There's plenty of reason to think that Seattle could move entirely out of the 1st or 2nd round and be fine. The 49ers, who many of have seen as a team that's building like the Hawks but maybe one year ahead of our curve, used almost zero rookies in 2013 and nearly won the Super Bowl. A.J. Jenkins played a couple snaps, I believe. LaMichael James played in four games and he was really the only rookie that played at all.
I don't see the Seahawks going that route exactly because of the "comPete" motto and the likelihood that Seattle wants to keep churning the roster and with future cap space in mind, will probably be working in young players that they expect to be starting in 2014 and 2015. Those young players don't have to be high picks though, and as we saw with Richard Sherman, Kam Chancellor, KJ Wright in their second years, they were actually 4th and 5th round picks that became starters.
Now look ahead to 2014 and you'll see a much different draft. As I said before, a lot is going to change between now and the 2014 draft, but dare to dream for a second. Stop being scared of dreaming.
Teddy Bridgewater of Louisville and Johnny Manziel of Texas A&M could represent something that the 2013 draft lacks, which is "elite QB prospects". If they declare though, which isn't a foregone conclusion as we've seen many times with elite underclass talent, it immediately makes the top two picks something of a priceless treasure. The Rams turned the same kind of situation into three first round picks and a second when they felt they had no need for Robert Griffin III. Not bad.
But wait, there's more! It's a scream baby!
Then there's the X-Factor, South Carolina defensive end Jadeveon Clowney. Most people would probably still agree that Clowney is the best prospect in next years draft, he just isn't a quarterback. But if a team is sitting there with the first overall pick and they don't need a QB (Say its the Raiders and they just drafted Geno Smith, or something) then they will gladly take Clowney. But if the top two picks are Bridgewater and Manziel, then Clowney slips all the way to third.
You can already see how top-heavy this draft has the potential to be, and the better the talent is at the top, the more potential that you will have great players going even later and later in the first round. Players like USC wide receiver Marqise Lee, who is the elite receiving talent that the 2013 draft lacks and could fall out of the top five next year in the right situation. Left tackle Jake Matthews of Texas A&M, who some think is better than the potential 2013 number one pick, former teammate Luke Joeckel. Or UCLA OLB Anthony Barr, who just recorded 13 sacks and 21.5 tackles for a loss as a junior that only just made the switch to defense. Or even local hero to some, enemy to many Cougs like myself, tight end Austin Seferian-Jenkins of the Huskies.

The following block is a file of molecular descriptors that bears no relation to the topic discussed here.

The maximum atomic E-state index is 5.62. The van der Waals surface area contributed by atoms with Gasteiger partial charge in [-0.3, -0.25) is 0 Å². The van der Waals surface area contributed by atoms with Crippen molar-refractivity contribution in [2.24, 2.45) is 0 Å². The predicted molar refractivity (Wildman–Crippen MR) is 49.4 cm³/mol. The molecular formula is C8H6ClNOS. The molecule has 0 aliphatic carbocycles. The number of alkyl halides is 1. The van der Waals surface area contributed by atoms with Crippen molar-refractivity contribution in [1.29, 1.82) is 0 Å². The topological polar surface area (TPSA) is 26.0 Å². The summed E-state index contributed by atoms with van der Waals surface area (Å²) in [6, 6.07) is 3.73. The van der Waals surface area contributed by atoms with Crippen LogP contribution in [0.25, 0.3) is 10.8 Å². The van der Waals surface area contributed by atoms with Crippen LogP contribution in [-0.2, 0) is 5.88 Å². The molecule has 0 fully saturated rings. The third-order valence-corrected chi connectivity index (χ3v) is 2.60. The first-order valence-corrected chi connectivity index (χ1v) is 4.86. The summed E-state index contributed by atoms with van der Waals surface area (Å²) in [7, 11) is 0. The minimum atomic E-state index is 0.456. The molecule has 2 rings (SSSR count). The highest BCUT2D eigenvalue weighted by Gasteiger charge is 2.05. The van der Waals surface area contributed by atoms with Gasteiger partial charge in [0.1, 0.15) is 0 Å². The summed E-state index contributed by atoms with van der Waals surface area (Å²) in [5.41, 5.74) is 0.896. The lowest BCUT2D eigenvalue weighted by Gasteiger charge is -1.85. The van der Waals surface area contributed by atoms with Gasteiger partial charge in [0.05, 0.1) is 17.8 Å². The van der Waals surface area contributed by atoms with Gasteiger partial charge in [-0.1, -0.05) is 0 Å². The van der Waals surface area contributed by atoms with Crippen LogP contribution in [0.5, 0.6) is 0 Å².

I am not a scouting expert, but when I look at next years draft, I just see more talent. Even talent at the positions that Seattle needs, like tight end, wide receiver, and pass-rushers. That doesn't mean that if the Seahawks decide to trade out of the first round or second round completely, that they will wind up with Jadeveon Clowney (that's just dreaming a little dream too far, for you "two Coreys" out there) but I am looking at the puzzle pieces and something on the wall tells me that it might be in the best interest of the team to push their stock from the 2013 draft to the 2014 draft and pick up an additional first round pick next year. I don't think anybody would disagree that having two first round picks in a given year is beneficial (that was also shown when I looked back at the 2010 draft recently and the Hawks, Broncos, and 49ers all had two picks in the first while the Patriots had three in the second) but having two in the first next year, could be supremely beneficial.
Whether that means that Seattle trades up for one elite talent or stays put for two first round picks, I don't know, but given how I see this team setting up, it's starting to seem like moving picks from this year into next is looking very probable.